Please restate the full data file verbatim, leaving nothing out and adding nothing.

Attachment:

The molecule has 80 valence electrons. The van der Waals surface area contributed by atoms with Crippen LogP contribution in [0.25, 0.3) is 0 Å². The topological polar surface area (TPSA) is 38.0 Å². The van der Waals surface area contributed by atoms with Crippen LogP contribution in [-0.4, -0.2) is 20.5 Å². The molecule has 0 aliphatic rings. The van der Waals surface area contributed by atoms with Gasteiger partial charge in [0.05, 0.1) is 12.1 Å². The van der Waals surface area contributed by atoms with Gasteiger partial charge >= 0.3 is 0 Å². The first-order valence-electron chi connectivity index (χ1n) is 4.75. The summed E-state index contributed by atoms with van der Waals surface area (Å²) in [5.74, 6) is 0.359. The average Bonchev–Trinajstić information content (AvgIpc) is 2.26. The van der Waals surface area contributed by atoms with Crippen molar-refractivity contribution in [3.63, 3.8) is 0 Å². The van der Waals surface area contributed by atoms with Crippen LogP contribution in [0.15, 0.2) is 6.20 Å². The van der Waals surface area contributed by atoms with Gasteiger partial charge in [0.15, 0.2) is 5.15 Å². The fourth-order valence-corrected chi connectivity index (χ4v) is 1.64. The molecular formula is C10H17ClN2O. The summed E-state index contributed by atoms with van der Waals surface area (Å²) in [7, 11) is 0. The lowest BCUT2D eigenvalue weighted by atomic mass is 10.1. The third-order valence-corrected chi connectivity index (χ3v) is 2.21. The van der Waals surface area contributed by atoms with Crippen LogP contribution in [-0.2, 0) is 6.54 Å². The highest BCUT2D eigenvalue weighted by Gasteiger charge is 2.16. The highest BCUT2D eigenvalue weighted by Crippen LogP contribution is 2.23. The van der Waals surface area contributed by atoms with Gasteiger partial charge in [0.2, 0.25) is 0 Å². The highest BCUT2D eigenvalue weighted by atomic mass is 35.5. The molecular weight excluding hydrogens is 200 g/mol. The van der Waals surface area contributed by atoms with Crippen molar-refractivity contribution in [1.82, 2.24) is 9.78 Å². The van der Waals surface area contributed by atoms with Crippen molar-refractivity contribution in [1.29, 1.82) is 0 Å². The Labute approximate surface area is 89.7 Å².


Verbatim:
The molecule has 80 valence electrons. The van der Waals surface area contributed by atoms with Crippen LogP contribution in [0.25, 0.3) is 0 Å². The topological polar surface area (TPSA) is 38.0 Å². The van der Waals surface area contributed by atoms with Crippen LogP contribution in [-0.4, -0.2) is 20.5 Å². The molecule has 0 aliphatic rings. The van der Waals surface area contributed by atoms with Gasteiger partial charge in [0.05, 0.1) is 12.1 Å². The van der Waals surface area contributed by atoms with Gasteiger partial charge >= 0.3 is 0 Å². The first-order valence-electron chi connectivity index (χ1n) is 4.75. The summed E-state index contributed by atoms with van der Waals surface area (Å²) in [5.74, 6) is 0.359. The average Bonchev–Trinajstić information content (AvgIpc) is 2.26. The van der Waals surface area contributed by atoms with Crippen molar-refractivity contribution in [3.63, 3.8) is 0 Å². The van der Waals surface area contributed by atoms with Crippen LogP contribution in [0.15, 0.2) is 6.20 Å². The van der Waals surface area contributed by atoms with Gasteiger partial charge in [0.15, 0.2) is 5.15 Å². The fourth-order valence-corrected chi connectivity index (χ4v) is 1.64. The molecular formula is C10H17ClN2O. The summed E-state index contributed by atoms with van der Waals surface area (Å²) in [7, 11) is 0. The lowest BCUT2D eigenvalue weighted by atomic mass is 10.1. The third-order valence-corrected chi connectivity index (χ3v) is 2.21. The van der Waals surface area contributed by atoms with Crippen LogP contribution in [-0.2, 0) is 6.54 Å². The highest BCUT2D eigenvalue weighted by Gasteiger charge is 2.16. The highest BCUT2D eigenvalue weighted by Crippen LogP contribution is 2.23. The van der Waals surface area contributed by atoms with Gasteiger partial charge in [0.2, 0.25) is 0 Å². The highest BCUT2D eigenvalue weighted by atomic mass is 35.5. The molecular weight excluding hydrogens is 200 g/mol. The van der Waals surface area contributed by atoms with Crippen molar-refractivity contribution in [1.82, 2.24) is 9.78 Å². The van der Waals surface area contributed by atoms with Crippen molar-refractivity contribution in [1.29, 1.82) is 0 Å². The Labute approximate surface area is 89.7 Å².